going to ask that you [Judge Johnson] make a finding now that the petitioner has not met, eveninitially, the burden
of proof required under the statute.‖
Transcript, Exhibit A at page 84, lines4-6. The court agreed and dismissed the petition without requiring the Respondent to even puton a defense.
The Petitioner’s case was that frivolous.
 More than likely, this w
as a tactical error precipitated by the Petitioner’s own mistaken
assumption that the Respondent was required to put on a defense. But even
 pro se
1
Petitioners
don’t get a ―do over‖ in
circuit court
 because they don’t know what they are doing.
 
II.The Petitioner Falsely Claimed that the Circuit Court Did Not Allow Him to PresentEvidence of Harassment.
 
The other ―questions presented‖ are equally deceptive, but less obviously so. In question
one, the Petitioner would have one believe that this court shoul
d consider ―[w]hether it was
erroneous for the Circuit Court to prohibit evidence of sustained harassment by Respondent
1
 
Any sympathy for the Petitioner’s error should be tempered with the recognition that the
Petitioner, Brett Coleman Kimberlin, is an experienced litigant. A search on Lexis or Westlaw
for cases where ―Brett Kimberlin‖ is the party reveals that Mr. Kimberlin has sued and been sued
hundreds of times, and deeper investigation demonstrates that the Petitioner has often proceededin those cases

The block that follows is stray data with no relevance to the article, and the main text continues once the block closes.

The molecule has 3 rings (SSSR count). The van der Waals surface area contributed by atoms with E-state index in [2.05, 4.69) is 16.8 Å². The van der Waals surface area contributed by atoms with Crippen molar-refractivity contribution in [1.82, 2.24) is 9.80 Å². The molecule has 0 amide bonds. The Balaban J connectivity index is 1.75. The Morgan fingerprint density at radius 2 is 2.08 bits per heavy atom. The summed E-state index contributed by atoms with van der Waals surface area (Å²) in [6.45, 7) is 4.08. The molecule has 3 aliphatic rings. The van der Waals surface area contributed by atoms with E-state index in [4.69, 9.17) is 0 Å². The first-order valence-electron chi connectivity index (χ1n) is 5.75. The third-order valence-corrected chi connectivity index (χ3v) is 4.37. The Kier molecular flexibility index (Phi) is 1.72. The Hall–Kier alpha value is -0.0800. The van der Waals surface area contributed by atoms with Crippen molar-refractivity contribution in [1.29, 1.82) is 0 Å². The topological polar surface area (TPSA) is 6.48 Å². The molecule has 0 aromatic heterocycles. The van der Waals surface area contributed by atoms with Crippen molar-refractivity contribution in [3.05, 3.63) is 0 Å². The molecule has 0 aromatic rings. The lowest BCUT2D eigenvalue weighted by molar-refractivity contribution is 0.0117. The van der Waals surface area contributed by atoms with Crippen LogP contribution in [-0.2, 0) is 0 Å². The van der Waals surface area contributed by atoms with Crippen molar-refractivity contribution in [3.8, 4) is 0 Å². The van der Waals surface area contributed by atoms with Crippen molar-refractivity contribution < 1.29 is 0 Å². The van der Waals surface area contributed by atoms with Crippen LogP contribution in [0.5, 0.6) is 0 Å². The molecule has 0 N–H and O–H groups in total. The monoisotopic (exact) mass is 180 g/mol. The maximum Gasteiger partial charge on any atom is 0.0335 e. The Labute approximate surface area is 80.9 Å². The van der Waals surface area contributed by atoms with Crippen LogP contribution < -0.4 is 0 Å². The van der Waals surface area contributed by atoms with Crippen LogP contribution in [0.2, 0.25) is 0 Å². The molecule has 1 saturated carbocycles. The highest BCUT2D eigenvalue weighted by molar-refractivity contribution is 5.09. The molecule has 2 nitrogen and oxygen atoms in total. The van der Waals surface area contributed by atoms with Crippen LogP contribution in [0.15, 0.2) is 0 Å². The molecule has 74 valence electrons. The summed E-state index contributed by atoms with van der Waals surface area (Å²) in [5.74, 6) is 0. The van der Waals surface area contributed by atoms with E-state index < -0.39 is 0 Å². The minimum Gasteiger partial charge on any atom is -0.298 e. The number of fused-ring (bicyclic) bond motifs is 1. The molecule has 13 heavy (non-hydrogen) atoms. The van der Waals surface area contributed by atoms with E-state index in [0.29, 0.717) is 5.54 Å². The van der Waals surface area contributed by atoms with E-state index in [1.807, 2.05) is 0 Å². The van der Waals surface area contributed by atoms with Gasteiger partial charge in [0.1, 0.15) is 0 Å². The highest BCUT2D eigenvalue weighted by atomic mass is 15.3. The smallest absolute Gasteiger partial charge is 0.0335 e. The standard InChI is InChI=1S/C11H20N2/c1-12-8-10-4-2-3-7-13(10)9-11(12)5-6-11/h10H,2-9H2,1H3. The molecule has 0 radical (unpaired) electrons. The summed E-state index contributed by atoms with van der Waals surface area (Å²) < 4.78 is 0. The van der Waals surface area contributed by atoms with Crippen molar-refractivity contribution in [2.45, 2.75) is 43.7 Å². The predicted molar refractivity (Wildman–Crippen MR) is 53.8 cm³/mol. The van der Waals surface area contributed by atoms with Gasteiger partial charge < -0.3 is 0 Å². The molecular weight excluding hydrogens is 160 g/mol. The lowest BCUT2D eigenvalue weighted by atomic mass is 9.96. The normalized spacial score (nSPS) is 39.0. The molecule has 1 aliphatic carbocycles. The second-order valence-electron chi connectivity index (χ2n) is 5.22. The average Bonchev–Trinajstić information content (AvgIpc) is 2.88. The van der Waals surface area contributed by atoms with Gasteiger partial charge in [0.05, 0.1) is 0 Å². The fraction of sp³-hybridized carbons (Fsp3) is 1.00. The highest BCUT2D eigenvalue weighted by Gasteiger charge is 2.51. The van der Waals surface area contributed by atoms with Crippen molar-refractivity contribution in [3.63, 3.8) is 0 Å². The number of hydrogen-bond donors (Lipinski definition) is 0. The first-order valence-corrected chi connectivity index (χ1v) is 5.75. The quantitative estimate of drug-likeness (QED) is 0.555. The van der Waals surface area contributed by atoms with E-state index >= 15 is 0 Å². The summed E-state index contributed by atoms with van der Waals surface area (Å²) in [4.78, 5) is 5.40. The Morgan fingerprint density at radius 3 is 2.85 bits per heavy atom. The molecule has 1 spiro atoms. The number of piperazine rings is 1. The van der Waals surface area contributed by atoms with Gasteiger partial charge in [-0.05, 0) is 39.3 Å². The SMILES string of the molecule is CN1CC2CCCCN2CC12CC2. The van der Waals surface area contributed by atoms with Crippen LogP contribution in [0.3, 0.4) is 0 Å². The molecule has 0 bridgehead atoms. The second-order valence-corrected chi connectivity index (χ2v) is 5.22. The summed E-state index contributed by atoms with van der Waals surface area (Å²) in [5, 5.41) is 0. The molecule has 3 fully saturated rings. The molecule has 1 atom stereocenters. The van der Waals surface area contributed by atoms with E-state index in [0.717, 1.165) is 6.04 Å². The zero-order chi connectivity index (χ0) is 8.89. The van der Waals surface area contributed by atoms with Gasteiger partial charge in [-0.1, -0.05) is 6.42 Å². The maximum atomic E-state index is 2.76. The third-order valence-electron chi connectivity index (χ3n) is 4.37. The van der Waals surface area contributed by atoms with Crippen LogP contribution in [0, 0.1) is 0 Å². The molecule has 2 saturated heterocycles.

pro se
, often as a typical
―jailhouse lawyer.‖ See, e.g.,
 Brett C. Kimberlin v.United States Dept. of Justice
, 150 F.Supp. 2d 36 (D.C. 2001) (arguing that as a prisoner he hada First Amendment right to play an electric guitar, appearing
 pro se
).
 
before and
after an assault by Respondent[.]‖ In question two, the Petitioner writes that thiscourt should consider ―[w]hether it was
erroneous for the Circuit Court to prohibit evidence of 
Respondent’s repeated post assault retaliatory harassment to demonstrate future harassment.‖
 Putting aside the fact that the Respondent never did assault the Petitioner
 — 
and the court
didn’t find that
any assault occurred
2
 — 
the Petitioner falsely claimed that the Circuit Courtrefused to consider evidence of harassment. The Petitioner has claimed that various statementsabout the Petitioner to a general audience by the Respondent
about 
the Petitioner was somehow athreat
to
the Petitioner. The Respondent runs an internationally-read news and opinion website,and has written numerous pieces